Fibromyalgia and Oxycodone
Oxycodone is a strong narcotic analgesic and cough suppressant used for moderate to severe pain. It is available as single ingredient products or compounded products. Some common examples of compounding are oxycodone with acetaminophen or NSAIDs such as aspirin or ibuprofen.
Oxycodone may also be prescribed for severe acute postoperative or post traumatic, neuropathic and cancer pain.
Effect of Oxycodone on Fibromyalgia
Oxycodone is used for mild to moderate pain. It reduces the awareness of pain by mimicking the action of certain hormones at opioid receptors in the central nervous system and the gastrointestinal tract. Respiratory depression results from the drug's action on brain stem respiratory centers. Oxycodone has a habit-forming potential and can be abused in a manner similar to other opioids.
How to Use Oxycodone
Oxycontin tablets come in strengths of 10, 20, 40, 80, and 160 milligrams. The starting dose will depend on the patient's condition, type of pain-killers that have been used, and the tolerance for narcotics. Doctors usually recommend the lowest appropriate dose. Therapy is regularly reviewed and may be adjusted based on patient's own reports of pain and side effects, and the doctor's clinical judgment. The dose can be increased every 1 or 2 days. If excessive side effects occur the next dose will be reduced it and the doctor may recommend increasing the dosage of supplemental analgesics.
The usual initial dose using immediate release tablets is 5 mg to 15 mg every 4 to 6 hours. Maintenance dose is 10 mg to 30 mg every 4 hours. Doses exceeding 30 mg is rarely needed and should be used cautiously.
For conditions requiring round the clock treatment for a longer period, controlled release tablets may be prescribed. The usual starting dose for controlled release tablet is 10 mg every 12 hours.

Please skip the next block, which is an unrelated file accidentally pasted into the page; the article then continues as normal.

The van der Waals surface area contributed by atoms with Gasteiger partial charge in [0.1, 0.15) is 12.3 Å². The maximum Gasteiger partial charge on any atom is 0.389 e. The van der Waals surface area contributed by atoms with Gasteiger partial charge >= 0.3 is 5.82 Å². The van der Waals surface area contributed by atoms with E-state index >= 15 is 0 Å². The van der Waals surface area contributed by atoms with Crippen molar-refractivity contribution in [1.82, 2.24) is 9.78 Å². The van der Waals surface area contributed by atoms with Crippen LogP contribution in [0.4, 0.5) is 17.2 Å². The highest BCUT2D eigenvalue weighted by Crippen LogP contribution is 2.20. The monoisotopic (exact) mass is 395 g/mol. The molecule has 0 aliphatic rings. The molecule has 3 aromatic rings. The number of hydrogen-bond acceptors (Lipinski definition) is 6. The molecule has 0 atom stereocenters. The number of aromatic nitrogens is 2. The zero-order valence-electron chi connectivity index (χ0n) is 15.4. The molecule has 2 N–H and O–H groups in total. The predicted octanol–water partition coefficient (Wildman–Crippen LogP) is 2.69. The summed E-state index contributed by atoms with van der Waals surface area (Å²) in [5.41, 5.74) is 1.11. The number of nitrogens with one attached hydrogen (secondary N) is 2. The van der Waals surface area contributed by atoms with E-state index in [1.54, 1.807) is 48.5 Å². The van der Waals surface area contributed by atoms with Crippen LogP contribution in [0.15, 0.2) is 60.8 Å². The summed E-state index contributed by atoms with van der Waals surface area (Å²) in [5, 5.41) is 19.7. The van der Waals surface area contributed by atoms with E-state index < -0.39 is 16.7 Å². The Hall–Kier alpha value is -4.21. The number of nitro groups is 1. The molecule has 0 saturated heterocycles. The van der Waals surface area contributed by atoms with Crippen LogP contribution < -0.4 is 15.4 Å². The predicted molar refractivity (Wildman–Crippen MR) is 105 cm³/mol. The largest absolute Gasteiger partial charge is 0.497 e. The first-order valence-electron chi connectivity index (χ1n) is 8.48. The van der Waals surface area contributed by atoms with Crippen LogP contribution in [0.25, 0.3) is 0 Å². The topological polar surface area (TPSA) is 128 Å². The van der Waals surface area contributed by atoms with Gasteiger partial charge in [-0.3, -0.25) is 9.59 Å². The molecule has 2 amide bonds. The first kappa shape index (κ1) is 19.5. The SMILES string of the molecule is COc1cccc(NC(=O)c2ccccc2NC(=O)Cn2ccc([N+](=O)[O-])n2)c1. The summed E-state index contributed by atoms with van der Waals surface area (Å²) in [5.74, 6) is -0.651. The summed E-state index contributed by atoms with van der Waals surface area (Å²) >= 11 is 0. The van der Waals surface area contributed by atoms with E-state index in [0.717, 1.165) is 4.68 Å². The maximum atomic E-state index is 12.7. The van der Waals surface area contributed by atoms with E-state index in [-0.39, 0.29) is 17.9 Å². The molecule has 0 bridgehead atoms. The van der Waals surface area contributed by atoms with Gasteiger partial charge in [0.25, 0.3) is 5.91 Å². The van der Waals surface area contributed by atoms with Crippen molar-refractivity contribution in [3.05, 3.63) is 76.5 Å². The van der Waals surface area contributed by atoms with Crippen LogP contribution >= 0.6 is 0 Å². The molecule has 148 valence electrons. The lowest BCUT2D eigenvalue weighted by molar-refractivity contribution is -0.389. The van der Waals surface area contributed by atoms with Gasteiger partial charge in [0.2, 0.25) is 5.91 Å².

When oxycodone is no longer needed for the treatment of pain, it should be gradually discontinued to prevent narcotic withdrawal syndrome. Therapy can be decreased by 25% to 50% daily, it is important to watch out for signs and symptoms of withdrawal. If the patient develops withdrawal symptoms, the dose should be increased to the previous level and titrated down more slowly.
Side Effects and Warnings
#What are the precautions when taking this medicine?
• Some forms of oxycodone are in a wax matric; you may see this in your stool. The oxycodone has been absorbed but the wax is not.
• This medicine may be habit-forming with long-term use.
• There are two different liquids available, make sure you have the right one.
• If you are 65 or older, use this medicine with caution. You could have more side effects.
• If you have a history of drug or alcohol addiction, talk with healthcare provider.
• If you have an enlarged prostate, talk with healthcare provider.
• If you have liver disease, talk with healthcare provider.
• If you have lung disease, talk with healthcare provider. You may be more sensitive to this medicine.
• If you have seizures, talk with healthcare provider.
• If you have thyroid disease, talk with healthcare provider.
• Check medicines with healthcare provider. This medicine may not mix well with other medicines.
• You may not be alert. Avoid driving, doing other tasks or activities until you see how this medicine affects you.
• Avoid alcohol (includes wine, beer, and liquor) or other medicines and natural products that slow your actions and reactions.
• Tell healthcare provider if you are pregnant or plan on getting pregnant.
• Tell healthcare provider if you are breast-feeding.
#What are some possible side effects of this medicine?
• Feeling lightheaded, sleepy, having blurred vision, or a change in thinking clearly. Avoid driving, doing other tasks or activities that require you to be alert or have clear vision until you see how this medicine affects you.
• Feeling dizzy. Rise slowly over several minutes from sitting or lying position. Be careful climbing.
• Nausea or vomiting. Small frequent meals, frequent mouth care, sucking hard, sugar-free candy, or chewing sugar-free gum may help.
• Constipation. More liquids, regular exercise, or a fiber-containing diet may help. Talk with healthcare provider about a stool softener or laxative.
• Dry mouth. Frequent mouth care, sucking hard, sugar-free candy, or chewing sugar-free gum may help.
#Reasons to call healthcare provider immediately
• If you suspect an overdose, call your local poison control center or emergency department immediately.
• Signs of a life-threatening reaction. These include wheezing; chest tightness; fever; itching; bad cough; blue skin color; fits; or swelling of face, lips, tongue, or throat.
• Severe dizziness or passing out.
• Difficulty breathing.
• Significant change in thinking clearly and logically.
• Poor pain control.
• Severe nausea or vomiting.
• Severe constipation.
• Feeling extremely tired or weak.
• Any rash.
• No improvement in condition or feeling worse.